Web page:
According to a federal survey, more than two out of five American honeybee colonies died in the past year, marking the worst die off in almost a decade.
The survey was conducted by the U.S. Department of Agriculture with others in a ‘bee partnership,’ but what do you think they will do with this information since they are completely infiltrated by biotech interests (case in point, Tom Vilsack, for starters) – the very likely root cause of the bee die offs?
Study co-author Keith Delaplane at the University of Georgia said:
“What we’re seeing with this bee problem is just a loud signal that there’s some bad things happening with our agro-ecosystems. We just happen to notice it with the honeybee because they are so easy to count.”
Mainstream media says that “it’s not quite as dire as it sounds.”
Delaplane and study co-author Dennis vanEngelsdorp of the University of Maryland explain that “after a colony dies, beekeepers then split their surviving colonies, start new ones, and the numbers go back up again.”
What biologists noted though, is that for the first time bees are dying more in the summer than in the winter, when they can often face harsh weather conditions and low sources of food.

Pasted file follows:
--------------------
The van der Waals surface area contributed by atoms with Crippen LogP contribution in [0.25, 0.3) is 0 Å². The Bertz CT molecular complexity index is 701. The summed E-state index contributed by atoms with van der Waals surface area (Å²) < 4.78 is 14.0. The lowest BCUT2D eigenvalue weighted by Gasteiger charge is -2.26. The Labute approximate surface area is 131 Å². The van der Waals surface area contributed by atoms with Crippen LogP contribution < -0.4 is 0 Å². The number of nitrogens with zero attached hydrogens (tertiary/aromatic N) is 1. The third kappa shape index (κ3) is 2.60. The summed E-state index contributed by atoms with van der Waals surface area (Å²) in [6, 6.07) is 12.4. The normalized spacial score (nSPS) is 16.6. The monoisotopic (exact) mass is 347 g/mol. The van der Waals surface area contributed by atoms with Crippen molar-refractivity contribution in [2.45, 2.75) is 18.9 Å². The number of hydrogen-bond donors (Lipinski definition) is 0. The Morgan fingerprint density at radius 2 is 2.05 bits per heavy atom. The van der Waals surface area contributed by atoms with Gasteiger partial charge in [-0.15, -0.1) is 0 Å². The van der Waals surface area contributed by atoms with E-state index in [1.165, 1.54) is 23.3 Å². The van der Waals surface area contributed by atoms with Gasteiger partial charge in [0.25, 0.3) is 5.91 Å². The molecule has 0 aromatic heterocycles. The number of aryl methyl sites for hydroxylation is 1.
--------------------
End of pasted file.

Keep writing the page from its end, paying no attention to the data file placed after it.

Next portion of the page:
The survey found beekeepers lost 27.4 percent of their colonies this past summer. That’s up from 19.8 percent the previous summer.
Seeing massive colony losses in summer is like seeing “a higher rate of flu deaths in the summer than winter,” vanEngelsdorp said. “You just don’t expect colonies to die at this rate in the summer.”
The scientists also noted more queen bee die offs than in past occurrences.
The report fails to mention possible causes, such as glyphosate and neonicotinoids, but say that a combination of mites and poor nutrition might be to blame, with a brief mention of ‘pesticides’ without naming names.
But numerous communities, stores, and even states are not taking a chance and are standing up against neonicotinoids – the likely culprit in the massive bee deaths.
Dick Rogers, chief beekeeper for pesticide-maker Bayer, said the loss figure is “not unusual at all” and said the survey shows an end result of more colonies now than before: 2.74 million hives in 2015, up from 2.64 million in 2014.
That isn’t what many bee-keepers are saying. Colony collapse disorder is being called an international crisis. Laurence Cutts, a third generation bee keeper says:
“The hive just collapses. It will start building up in the spring then all of the sudden, the bees just disappear. There are no dead bees around the hive. You can’t do an autopsy on them to find out what killed them because they’re not there.”
With 37 million bees found dead in Canada last year, I think we’re looking at an issue here that does in fact need to be solved.